The Malcadorian Heresy Chapter 2There were four settings to the Pain Glove, the instrument of self-torture used by the Imperial Fists to cleanse themselves of impurity. The first was for testing new recruits, a slow, throbbing pain that taught aspirants to ignore distractions as they studied the history of 7th Legion. The second was for meditation. Strong enough to drive a baseline human to insanity, it was used by Imperial Fists legionaries who needed the purity of pain for a subject that required the particular focus. The third was for punishment. Dealt out by Sergeants and Officers to Astartes who had failed in their duties, it was the sort of thing that even the dour and bluff Fists did not take lightly. Then there was the fourth setting. Brutal. Tortuous. Used only for the worst xenos and enemies of mankind. It could kill an astartes, reduce a baseline human to a gibbering husk.The only reason why Rogal Dorn allowed himself the mercy of the fourth setting was because nobody had invented a fifth one yet. He had been secluded in his quarters for days now, deaf to the pleas of his sons and his brothers. The torture was constant, yet he did not cry. Did not scream. For that would have been a release, an easing of pressure. And Rogal Dorn knew he had not earned any such easing, was not deserving of release. He had let his father die. At the height of mankinds greatest triumph, the master of mankind had died through his negligence. And there was not a torture in the galaxy that could punish him as he deserved to be punished. He felt, rather than heard, another presence enter the room. Perhaps one of his sons, come to ask for orders (as if he was fit to give them.) He ignored the presence, focussed instead on the pain, replaying the moment of his father’s death in front of him. “Dorn. Son of a Hrud, DORN!” The voice, stentorian and unrelenting, broke through Rogal’s meditations, and he reluctantly turned off the Pain Glove. The sudden relief almost made him faint, but he steadied himself. The figure before him was not one he wished to show weakness. “Even for you, brother.” Perturabo, Primarch of the Iron Warriors, spat the word with contempt. “This is low.” Dorn just looked at him, silently. “I’m here for the defence schematics for the Imperial Palace. Most of the other information is available in the palace data logs, but I believe the main defence plan is…” Dorn shook his head. “What do you want them for?” “You and your milksop legion might be burying yourselves in self-indulgence, but some of us are making ourselves useful. My first duty as Praetorian of Terra is to perfect the obviously-deficient defences you built.” “You- Praetorian?” “Luprecal appointed me this morning.” “Horus is not emperor.” Dorn didn’t even know why he was trying to argue. Maybe it was Perturabo’s rudeness, maybe it was the Imperial Fists stubborn nature, but it felt wrong to let the title that had been his greatest achievement slip from his brow without a fight. “He and the Sigillite share power, temporarily.” Perturabo said, his tone brutally sarcastic.. “Though surprisingly enough, Malcador was no keener for you to remain in post than Horus was. I wonder why that would be?” Rogal just grunted. “It’s remarkable, really.” Perturabo went on. “Everyone i speak to now claims that I was always the first choice. That they had always wanted me as Praetorian.” He barked a cruel laugh. In another one of his brothers, Rogal might have thought of this as arrogant gloating. But there was no smugness in Perturabo’s tone, only sheer contempt, as much for his new flatterers as for Rogal. The satisfaction of the Iron Warrior’s Primarch was not at his own victory, but at Rogal’s defeat. Rogal looked at his brother long and hard, desperately searching for an answer. But there was none. There could be none. He gestured towards his quarters. “All the files are the desk drawer there. May they bring you as much joy as it did me, Praetorian.” “Are we expecting anyone else?” Roboute Guilliman’s voice cut through the chatter. Though they met in one of the larger rooms in The Emperors Palace, the company there would have made any room seem small. More than half of the Primarchs, mighty demigods gathered in concert, on this most sombre of occasions. Horus Luprecal, Warmaster of the Imperium, shook his shaven head. “Mortarion, Magnus and Jagathai hunt our treacherous brothers in the north. Perturabo and Rogal are dealing with…the handover of the Praetorian duties. And Sanguinius…” “Sanguinius is indisposed.” A voice cut off the Warmaster. “Indefinitely.” There were not many who would dare interrupt Horus Luprecal. Even fewer who were not Primarchs, not even Astartes.But Malcador the Sigilite, once First Lord of Terra, now Imperial Regent, was not an ordinary man. Everyone in the room knew it, so much so that none questioned why this frail, ragged old man should speak at a gathering of Primarchs. Instead, all fell silent as he spoke, steepling his fingers around his chin. “The Angel asked me to send his regards to all of you.” Malcador went on, and then, raising his hand to forestall further questions added. “And said that you should not let thought of him distract you from the great work ahead. For there is much to accomplish.” “Thank you, Malcador.” Horus said. Only Angron, most empathetic of the Primarchs, noticed the flicker of irritation that crossed the Warmasters face at being upstaged so. “Welcome, brothers. I thought it best that we meet informally before Father’s funeral, in order for us to speak of any concerns we might have .” He smiled. “Floor is open, brothers.” “Tenaclan.” Leman Russ growled. “Rurghia. What of them?” Dark looks crossed the faces of every man in the room at the mention of the homeworlds of Ursus and Olmec, the Emperors murderers. Horus answered quickly. “We’ve heard nothing from them since the Sun Blades and Bearskins fled to the galactic north. Neither world has answered any communications either from the Imperial Army or from Terra. Nobody has come on, or off in months.” Russ slammed his fist down on the table, with a blow that could have killed an ordinary man. “And why the hell do we allow such defiance to continue, brother? Why have we not built a funeral pyre for our father with the ashes of those scum?” The Lion nodded assent. “Neither world has significant defensive capabilities.” He said. “With the loyal troops we have in their respective systems, we could neutralise Tenaclan in six days. Rurghia in fourteen.” There was murmured assent, until Vulkan, Primarch of the Salamanders, broke in. “ Neutralise?” Brother.” He said, his voice a deep, bass rumble. “You mean destroy? You mean kill millions, billions of imperial citizens because of the crimes of two legions in a different star system?” The Lion shrugged, laconically. “Such things happen in war.” “But we are not at war, brother.” All turned to look at Angron of the War Hounds. Where Vulkan’s voice had crackled with righteous outrage, Angron’s was soft, calm, but no less forceful. “We won the war. We united humanity under one banner. This is the beginning of a new age, let us not begin it with genocide.” Russ sneered, and stormed over to Angron, jabbing his finger in the other Primarchs chest. “I’ve had just about enough of your simpering homilies.” He snapped. “Coward.” A gasp ran through the room. It was no small thing to call a fellow primarch a coward, let alone in front of so many gathered brothers. Had those words been spoken to any other Primarch, the verbal combat might soon become physical. But it was easier to crack a rock by blowing on it than to bring the Primarch of the XIIth to anger. “Your grief for our father does you credit, brother.” Angron said. “You are a good and loyal son, and everyone here knows it. But there is no cowardice in preferring justice to vengeance. Let us all be worthy of the ideals we fought for.” “There is, of course, a third option.” Came the voice of Konrad Kurze. “You don’t kill a man when you find a tumour in his body, but nor do you ignore the tumour. Let me go to Teneclan, brother, or to Rurghia. Let me find the source of this cancer. And let me cut it out.” A grim smile spread across the Night Haunters face. The Eighth legion had inflicted relatively few casualities upon the enemies of mankind, but those that they were brutal enough that many of their foes surrendered without a fight. Horus grunted his assent. “Make them suffer, brother.” He said. Konrad nodded. “THere is another matter. I’m sure I am not the only one to have noticed this, but since the death of our father, my men have heard reports of some among the Astra Millitarum and the Imperial Citizenry worshipping the Emperor as a God.” A moment of silence, as every pair of eyes in the room turned to Lorgar. “What?” The Primarch of the Word Bearers snapped. “I had nothing to do with this.” “You will understand why we find that difficult to believe.” Sneered Roboute Guilliman. “Given your…eccentricities..” Again, Angron interceded. “Come now, Roboute.” He said. “Solutions are more important than blame.” “I am sure, then.” Alpharius piped up from the corner. “Lorgar would be all for purging this newfound Imperial Cult.” “I didn’t say that!” Lorgar snapped, as all eyes turned to him again. “Brothers, please. I know not all of you agree with my methods, but they are all in service of the Imperial Truth. When I was a boy on Colchis…” A series of groans went around the table. Most of them had heard this story before. “When I was a boy on Colchis, the world was ruled by a Caste of priests known as the Covenant. Cruel, they were, and corrupt. My adopted family were among the millions put to death for breaking their unjust laws. So I swore I would wipe religion from the face of the earth. And so I did. For a while anyway. I shattered the armies of the Preists, but more importantly I shattered their ideas, outlawing all religion and superstition across the entire world. And you know what happened then?” “The plague.” Half the brothers around the table intoned, tiredly. “Yes.” Said Lorgar. “The plague. We tried our best to defeat it with science and medicine, but in my pursuit of rationalism I missed that what the people needed was hope. Something to believe in. And so when the Apostate Erebus claimed the plague was the Gods punishment for turning away from them, the people preferred his comforting lies to our harsh truth. So it was that we had to fight a second civil war, bloodier than the first.” He sighed. “When a man stops believing in god, the risk is not that he ends up believing nothing. The risk is, he’ll end up believing anything. The people are scared, brothers. They are desperate for a faith to hold on to. I would rather they found that faith in the worship of father than…” He shuddered. “Something else.” Fulgrim cleared his throat. “Our brother is misguided, but he hits upon an important point.” He tapped his fingers rythmically on the table as he spoke. “Forget Ursus and Olmec, forget cults and rebels. The Imperial Truth is under threat because too many of our people live in ignorance and squalor and fear. Our father did not seek power for powers sake, and neither must we. If we can give mankind better lives than the ones they had outside the Imperium, then any threats against us will wither on the vine.” “Well, if any of you had bothered to read the fourteen point plan on better governance I sent to all of you…” Guilliman began, snippily, but Fulgrim was in full flow. “You know how many worlds there are in the Imperium where the life expectancy is less than forty? You know how many men, women, children we lose every year to hunger and disease, to needless accidents? How many of them could have been the next great artist, poet, inventor? How many works of science and philosophy have we lost because those who could have created them were born in the wrong world, in the wrong circumstances?” A loud guffaw from Ferrus Manus cut him off. “Yes, next time the Orks come for us, lets send poets and philosophers to fight them off.” He punched Fulgrim affectionately on the shoulder. Fulgrim smiled back at his brother with genuine warmth. “I forgot, Ferrus, you’d rather have us eating mud and breaking rocks with our heads.” Ferrus barked a laugh. “Oh, hang on..” Alpharius piped up, eyes wide with excitement. “I’ve had an idea.” The room turned expectantly to the youngest of the primarchs. “Female Astartes.” Alpharius said. “Discuss.” Almost every mouth in the room began to form an opinion, but Horus held up a hand to forestall them. “I have a feeling that debate might become rather toxic, brother.” He said. “And I have a feeling you knew that when you brought it up.” Alpharius raised his hands, a picture of innocence, as the debate on this, and a number of other subjects, raged on. It was an hour later, when the Primarchs filed out of the meeting room, that Leman Russ felt a hand on his elbow. The usually truculent Primarch smiled as he saw who it was. “Uncle.” He said. “It is good to see you.” Malcador smiled. “The pleasure is all mine, Leman.” He gestured off to the side. “A moment of your time, if you will?” Russ nodded, and the two men ducked into one of the Imperial Palaces many side passages, one bent and withered, the other giant and godlike. “What did you make of that, then?” Malcador asked, though he knew what the answer would be. Russ spat, viciously. “Waste of time and effort. Debating philosophy and religion while our fathers murderers escape ever further away.” Malcador laughed. “You always were my favorite nephew. I think some of your brothers sometimes forget that you Primarchs were built to be warriors, not beuracrats. Leave the politicking to old men like me, eh?” Russ smiled, grimly. “I live only to serve the…” He tailed off with a frown, realizing what he’d been about to say. “Sorry, uncle. Still not used to Him being gone.” Malcador nodded. “A great, great loss.” He sighed. “It’s about that which I wished to ask you, actually. You know more about the art of combat than I. What do you make of Olmec and Ursus? As generals, and as fighters? Russ barked a laugh. “I could take two of Ursus, and four or Olmec. Ursus is a brute, a killer, not a warrior. And Olmec would struggle even against the Aurelian. It’s a damned disgrace that Horus hasn’t caught them yet.” Malcador nodded, sagely. “Yes. That tracks with what I have been told. And yet…” “And yet?” Russ asked. “And yet they slew The Emperor. And yet they infiltrated the Imperial Palace. I could just about imagine Horus managing it, Guilliman, The Lion, The Angel. But Ursus and Olmec? It doesn’t make sense, unless…” He tailed off. “No. It is too terrible to think about.” “Unless what, Uncle?” Russ asked, and then his eyes widened. “You mean…they had help? From inside the palace?” Malcador nodded. “As I said, I don’t enjoy the prospect. But then I see Fulgrim preaching his utopian nonsense. Lorgar trying to justify religion. Angron defending them both, even asking for clemency for traitors! Normally i’d just put it down to their errant natures but…” “But that was before two of the Emperors Sons betrayed him.” “Quite.” Malcador replied. Russ glanced to the side, glaring at the retreating figures of his fellow primarchs. “What would you have me do?” Malcador sighed. “It’s not a small thing, asking a man to investigate his brothers. I do not want to place an evn greater burden on those broad shoulders than exists already, but if you could..” “I will do it.” Russ said. “The Rout are warriors. But we are also hunters. I will sniff out the rat.” “Thank you, nephew. The fate of the imperium rests on you.” “I will not fail you.” “Oh do not worry.” Malcador said, watching Russ stride away, a smile creeping up the corners of the old mans weathered face. “I’m sure you won’t....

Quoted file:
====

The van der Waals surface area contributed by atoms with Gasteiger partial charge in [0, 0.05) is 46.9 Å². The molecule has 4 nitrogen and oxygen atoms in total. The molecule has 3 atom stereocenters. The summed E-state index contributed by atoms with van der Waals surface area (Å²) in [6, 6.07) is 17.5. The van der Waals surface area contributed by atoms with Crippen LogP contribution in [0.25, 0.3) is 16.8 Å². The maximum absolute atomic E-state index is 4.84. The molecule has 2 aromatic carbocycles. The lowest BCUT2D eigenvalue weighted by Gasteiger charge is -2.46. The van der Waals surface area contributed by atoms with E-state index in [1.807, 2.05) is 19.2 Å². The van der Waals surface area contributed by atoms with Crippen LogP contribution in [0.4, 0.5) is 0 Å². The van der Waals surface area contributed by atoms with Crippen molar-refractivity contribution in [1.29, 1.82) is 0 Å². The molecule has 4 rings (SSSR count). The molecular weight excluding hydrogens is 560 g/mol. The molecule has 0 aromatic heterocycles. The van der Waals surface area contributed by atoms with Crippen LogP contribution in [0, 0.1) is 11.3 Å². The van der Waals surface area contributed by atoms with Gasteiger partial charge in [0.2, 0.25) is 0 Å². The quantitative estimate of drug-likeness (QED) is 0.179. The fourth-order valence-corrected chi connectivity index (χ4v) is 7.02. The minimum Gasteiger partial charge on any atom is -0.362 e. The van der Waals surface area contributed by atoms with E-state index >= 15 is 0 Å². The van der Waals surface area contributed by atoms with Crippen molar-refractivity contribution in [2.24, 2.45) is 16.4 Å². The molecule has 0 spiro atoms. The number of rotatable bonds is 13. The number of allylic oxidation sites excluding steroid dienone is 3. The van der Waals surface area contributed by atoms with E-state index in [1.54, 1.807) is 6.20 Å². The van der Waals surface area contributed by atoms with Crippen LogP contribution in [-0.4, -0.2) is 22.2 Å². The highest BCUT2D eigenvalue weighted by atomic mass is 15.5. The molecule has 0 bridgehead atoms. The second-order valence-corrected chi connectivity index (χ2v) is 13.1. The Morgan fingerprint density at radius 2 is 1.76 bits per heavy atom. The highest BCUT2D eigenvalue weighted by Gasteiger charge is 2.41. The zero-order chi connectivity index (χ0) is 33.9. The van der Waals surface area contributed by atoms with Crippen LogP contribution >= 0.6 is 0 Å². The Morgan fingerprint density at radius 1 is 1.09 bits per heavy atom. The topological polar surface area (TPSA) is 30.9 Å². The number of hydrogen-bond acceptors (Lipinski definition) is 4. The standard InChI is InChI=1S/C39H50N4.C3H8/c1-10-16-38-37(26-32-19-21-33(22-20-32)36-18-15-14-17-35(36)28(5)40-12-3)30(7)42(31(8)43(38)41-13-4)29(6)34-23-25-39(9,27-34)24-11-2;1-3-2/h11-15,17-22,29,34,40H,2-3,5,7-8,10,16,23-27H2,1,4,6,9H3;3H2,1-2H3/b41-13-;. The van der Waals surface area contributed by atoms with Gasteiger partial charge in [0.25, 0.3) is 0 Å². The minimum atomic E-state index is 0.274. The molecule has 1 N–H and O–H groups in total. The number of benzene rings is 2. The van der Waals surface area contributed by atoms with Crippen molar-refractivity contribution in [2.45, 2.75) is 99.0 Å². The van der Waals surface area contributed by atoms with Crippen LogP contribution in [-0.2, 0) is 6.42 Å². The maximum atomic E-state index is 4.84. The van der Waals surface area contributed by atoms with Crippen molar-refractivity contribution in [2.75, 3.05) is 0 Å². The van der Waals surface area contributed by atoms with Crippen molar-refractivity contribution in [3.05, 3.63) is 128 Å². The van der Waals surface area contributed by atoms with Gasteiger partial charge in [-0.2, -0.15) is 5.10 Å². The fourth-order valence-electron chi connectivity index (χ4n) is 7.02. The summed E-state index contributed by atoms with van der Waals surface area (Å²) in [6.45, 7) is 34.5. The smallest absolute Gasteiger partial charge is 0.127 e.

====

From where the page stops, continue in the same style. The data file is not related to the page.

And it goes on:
The Malcadorian Heresy Chapter 3 Olmec had been known by many titles. High King of Teneclan, Chosen of Varridak, Butcher of Mons, Primarch of the Sun Blades. He had taken pride in all of them, until he hadn’t. The one he held now, however, was different. Was the true name that he, greatest of all the Primarchs, alone deserved. “Hail, God-Emperor of Mankind.” Ursus rumbled, as the other Primarch hove into view. Olmec did not miss the note of irony in his brother’s voice. He bit back a retort. It didn’t matter that his entire empire currently consisted of one desolate planet and a couple of moons. He WAS the true God Emperor of mankind, dammit, and he would be respected as such. Ursus would learn that the hard way, and then the entire galaxy. “You are displeased with me, brother?” Olmec said. It was not really a question. “Do you balk at the task before us?” Ursus scowled, rolled his massive shoulders. “I am the man who slew the Emperor. You think I fear a pair of glorified scouts like Corvus and Jaghathai? The witch Magnus the Red? The walking corpse Mortarion?” He grunted. “The Bearskins will eat them.” “Then what, brother.” Olmec said. “Is the problem?” Ursus rolled his massive shoulders. He was taller than Olmec, bigger too. Of course, simple size was not unusual among Primarchs, but Ursus was different. Where the likes of Vulkan and Russ were volcanoes, he was a glacier. Olmec was closest to the Primarch of the 11th of all of his brothers, and he had never seen him laugh, rarely saw him smile, and never seen him express any emotion beyond sardonic disapproval, and wintry rage. Obviously, Olmec, as the true master of mankind, feared nothing and nobody, but he’d never felt anything but slightly unsettled in his brother’s presence. Ursus’ battleaxe, Purification, had been the last thing seen by millions across the galaxy, whether human or Xenos. It was that axe he toyed with now, beating it’s haft against his palm in a rhythmic tattoo. “When I landed on Rurghia I was a child. But my adopted father saw our people were beset by monsters. So I killed them. I killed them until all the tribes of Rurghia came to my father to beg for his protection. So my father grew powerful. And then he decided, Ursus, enough killing. We don’t need to destroy our enemies, we can leave the monsters alive. So I killed him. Then I killed every monster on Rurghia. And then our gene-sire landed on Rurghia. He told me that though the humans of Rurghia were safe, all throughout the galaxy we were pray to other monsters, to xenos. So I killed the xenos. I killed the xenos until The Empire had His galaxy. But then He tells me, Ursus, enough killing. He treated with the Laer, with the Interex. So I joined with you, and I killed Him.To make humanity safe for humans. And then you tell me….” He breathed a glacier-cold sigh. “And then you tell me that we must fight with Xenos against our fellow humans?” Olmec frowned, deeply. “Are you threatening me, brother?” “Not a threat. A promise. Both of my father’s thought me a dog like Russ, whining for it’s masters approval. But I am not a dog. I am a bear. And the bear kills whatever pollutes it’s territory.” Olmec glared at his brother. “Now you listen to me, you blood-drunk savage, I am the Emperor of Mankind, and I…” “ Even with our enemies at the gate, you bicker like children?” Both Primarchs froze at the voice. Disembodied, but so full of casual, self-assured power that it was like he was in the room with them. He called himself The Hidden King. He claimed to be a foe of The Emperor from before the Great Crusade, before even the Unification wars. And he had helped them kill their father. Beyond those three facts, Olmec knew nothing of the Hidden King, other than that he was disquieting. Ursus was intimidating, but the Hidden King was…sinister. Olmec would take pleasure in slaying Ursus, once the war with the loyalists was won, but when he finally hunted down and killed the Hidden King, he would feel only relief. “We are not bickering.” Ursus said. “I joined your rebellion to save the soul of humanity. And now you want us to fight alongside xenos?” The voice of The Hidden King crackled with disapproval. “How many times must I answer this, Ursus? We are outnumbered here. Perhaps we can defeat Mortarion’s forces, perhaps. But every warrior we lose on this world, is one less we can use against Horus. Why not use xenos to do our dying for us?” “Just so long as we remember that’s what they’re here for.” Ursus said. “Dying, nothing else.” “Just so. Now, our enemies are upon us. The Fifteenth, the Fourteenth, the Fifth, the Nineteenth, and a detachment of Custodes. How go the preparations? Are our cannon fodder in place?” “Most of them, yes.” Olmec said. “Most of them?” “The greenskins proved….uncooperative.” Olmec said. “As I predicted.” Ursus muttered. Both winced at the feeling of The Hidden King’s displeasure. “Dissapointing, but not unacceptable. What of our other allies?” “They are in position.” Olmec said. “Proving a little difficult to control, but it will be worth it when our brothers are dead at my feet.” “What did you just say?” “I said.” Olmec growled. “We will slay them. Whatever plan you’ve made behind us taking them alive, you will have to reconsider. I have scores to settle.” “You do?” The Hidden King’s voice was cold, gently amused. “I am the God-Emperor of Mankind.” Olmec blustered. “And I will win this war without you, if I must!” “You will?” “I command here! Not you! You are a petty warlock, a mincing practitioner of dark arts! You will not command me!” “I won’t?” There was a long, long silence, before Olmec grunted assent. “I will take them alive. But because I wish to, not because you command me!” “Of course.” A sudden relenting of pressure as The Hidden King’s presence disappeared. Ursus snorted with derision, and Olmec turned to look at him. “What?” “We have found them.” Jaghathai Khan told his brother Primarchs, without preamble. “A mile or so north of here. A hundred thousand Imperial Hunters. A hundred and fifty thousand Sun Blades. They are deployed on the plain of Guffil. Reasonable amounts of armour but no fortifications. They engaged briefly with my forward elements, but no heavy conflict. I imagine they were trying to conserve ammunition, implying…” Mortarion cut him off. “Implying they are short of it, yes, Brother, I am not an idiot.” Jaghathai, for the hundredth time that campaign, took a deep, inward breath. Mortarion was a brave warrior, a fine strategist, but he was prickly as a porcupine. Also not for the first time, Jaghathai regretted not lobbying Horus more strongly to have been placed in command of this expedition. But Mortarion, of all the Primarchs close enough to the former Hive world of Dugrith to strike at Ursus and Olmec, was the most experienced, and likely the most prideful. But it was not just that. The entire galaxy knew of Mortarion’s reputation, of the brutal holocaust of violence the Death Guard had dealt out at Galaspar. Horus placing him in charge of this expedition was a statement. That Ursus and Olmec would not just be brought to heel, but punished brutally. As if reading Jaghathai’s thoughts, Mortarion went on. “Well then. We outnumber them. Their position is weak, exposed. We have more armour, fresher warriors. And we have custodes.” He pounded his fist into his palm. “A frontal assault over open ground. Bury them in our firepower, and finish the rest off with blades.” Jaghathai clicked his tongue, and Mortarion whirled on him. “You disagree?” Jagathai looked around his fellow commanders, guaging the room. Magnus would support him, but Mortarian hated the cyclops of Prospero so much that he would likely dismiss his ideas out of hand. Corvus was a cunning strategist, but emotional, by turns melacholic and choleric. That made him unpredictable. And Constantin Valdor wasn’t even technically part of this mission, but had boarded the ships anyway and dared Horus and Mortarion to stop him. Jagathai very much doubted that the Captain General, silent and brooding as he had been since the death of the Emperor, was in the mood to hear about caution. He took a deep breath. “It is as you said. We outnumber them. Their position is weak, exposed. We have more armour. Fresher warriors. And we have custodes.” He turned his heavy lidded eyes on Mortarion. “So in the name of all the spirits, why are they inviting battle?” There was a moment of silence. Valdor was unreadable, but Corvus was nodding, slowly. Mortarion though, sneered. “Obviously, they have something in store for us.” He said, derisively. “Some cunning trick, some cowardly stratagem. But the difference between your legion and mine, brother, is that the Death Guard face their enemies head on.” Jaghathai saw Corvus’ raise his eyebrows. Mortarion’s insult was meant for the White Scars, but it could have applied to the Raven Guard as well. The Khan cut in before his younger brother could speak. “There are many across the galaxy who scorn my legion’s tactics.” He said. “Or, I should say, there were.” Magnus broke in. “Jagathai. I trust your instincts.” He said, with a pointed look at Mortarion. “What do you think they have in store for us?” The Khan walked in circles as he spoke. “The planet was empty of life when we arrived, yet there are no mass graves, no sign of a slaughter. If Ursus and Olmec have some kind of weapon…” “That is mere conjecture!” Mortarion spat, angrily. “Give me something concrete, or admit you have nothing!” “There was…one other thing.” The Khan said. “My scouts observed the traitor camp. They saw the Bearskin flag of the Imperial Hunters, and the aquila that Olmec now uses as his personal standard…” Valdor let out a growl of anger, the first noise he had made that day. “...But also a third standard. Smaller than the others. A red stags head against a black background. I am unsure as to…” The look on Mortarion’s face cut him off. Even inside his hood, the Reaper of Men looked horrified. “A red stags head against a black background? You are sure of it?” The Khan nodded. “You know this flag?” Mortarion nodded. “That is the standard of the Kajor. A feudal world in the Rashasa system. Small. Primitive. Their warriors used blades and carbines. And they managed to hold off the Death Guard for six months.” Magnus snorted, and Mortarion rounded on him. “The Kajor had allies. Men who wielded strange powers from The Warp, and the monsters they summoned. The same powers, brother, that you failed to defend during the Council of Nikea.” “Oh, how foolish of me.” Magnus sneered. “As we all know, it’s much better now that only the enemies of the imperium have access to such power.” Corvus held up a hand. “Brothers. If I have to hear you two refight the Council of Nikea one more time, I may just join Ursus and Olmec and kill you both myself.” There was a long moment of silence, and then Mortarion rolled his shoulders, truculently. “Very well then. Since you all lack the courage to face them head on, your new orders. The White Scars will harass their front lines. Test their defences. Draw them out. Olmec is arrogant, and Ursus cannot resist a fight. When they give chase, the rest of us will engage them.” He pounded his fist into his palm. “You hit and run, I will hit and hit. Corvus will come from the left flank, Valdor from the right. Magnus…” He shrugged. “Try not to forget which side you’re on when your fellow witches come out to play.”He looked over them, as if daring them to disagree, and then, taking their silence as compliance, stalked off. Magnus strode away in the opposite direction, and Jaghathai followed, jogging slightly to keep up with his taller brother. “You know I love you, brother.” The Khan said. “But you would make my life much easier if you could at least attempt to hide your dislike for him.” “Like that ignorant savage does for me?” Magnus snapped back. “There are some who would call me an ignorant savage.” Jaghathai drawled, and Magnus chuckled, ruefully. “Come now. We already have two legions to destroy, let us not add a third.” “Our civilised ways are rubbing off on you, brother.” Magnus teased. “You are becoming quite the politician.” “I remain what I have always been.” Jaghathai returned. “A pragmatist.” “One of us has to be.” Magnus conceded. He nodded at Mortarion’s retreating back. “He is out of earshot. Admit you find him as hateful as I do.” Jaghathai pondered his answer. Honestly, aside from Magnus and Horus, and perhaps Sanguinius too, he cared little for any of his brothers. He had joined The Great Crusade not because he loved The Empire, but because all the other options had seemed worse. As a scholar, Magnus could afford to be an idealist. No such luxury was afforded to the plainsmen of Chogoris. “Back on my homeworld, long before the coming of The Emperor, I knew a man, Kaichun. When he was young, he, survived only by begging for mercy and accepting exile. You would think that such a thing would teach a man humility, but instead his wounded pride made him more arrogant, more prideful. Even after he fought and killed the man who beat him, even when he became a great khan himself, one of my favoured lieutenants. From the day he lost that duel to the day he died fighting the forces of the Palatine, he was never anything but bitter, angry, desperate to answer any slights against him.” He sighed. “He exasperated me, but I pitied him. I know little of Mortarion, but I know the world he came from is poor. I know our Father held him in low esteem. And I know the smell of wounded pride.” Magnus chuckled. “Not bad, for an ignorant savage.” He said, ironically. “I still wish Horus and Sanguinius had judged him more harshly after Galaspar.” Jaghathai shrugged. “Things are as they are, brother.” He cocked his head, changing the subject. “Speaking of The Angel, have you heard anything of him? I understand he mourns our father, but all these months and no word from him? Strange.” Magnus shook his head. “Not even his Gene Sons know where he is, apparently. Were it any of our brothers but him, I would be suspicious. As it is I am…concerned.” The Khan nodded. “One more problem to fix once we bathe the stars in Olmec’s traitorous blood. Tommorow we got to battle.”...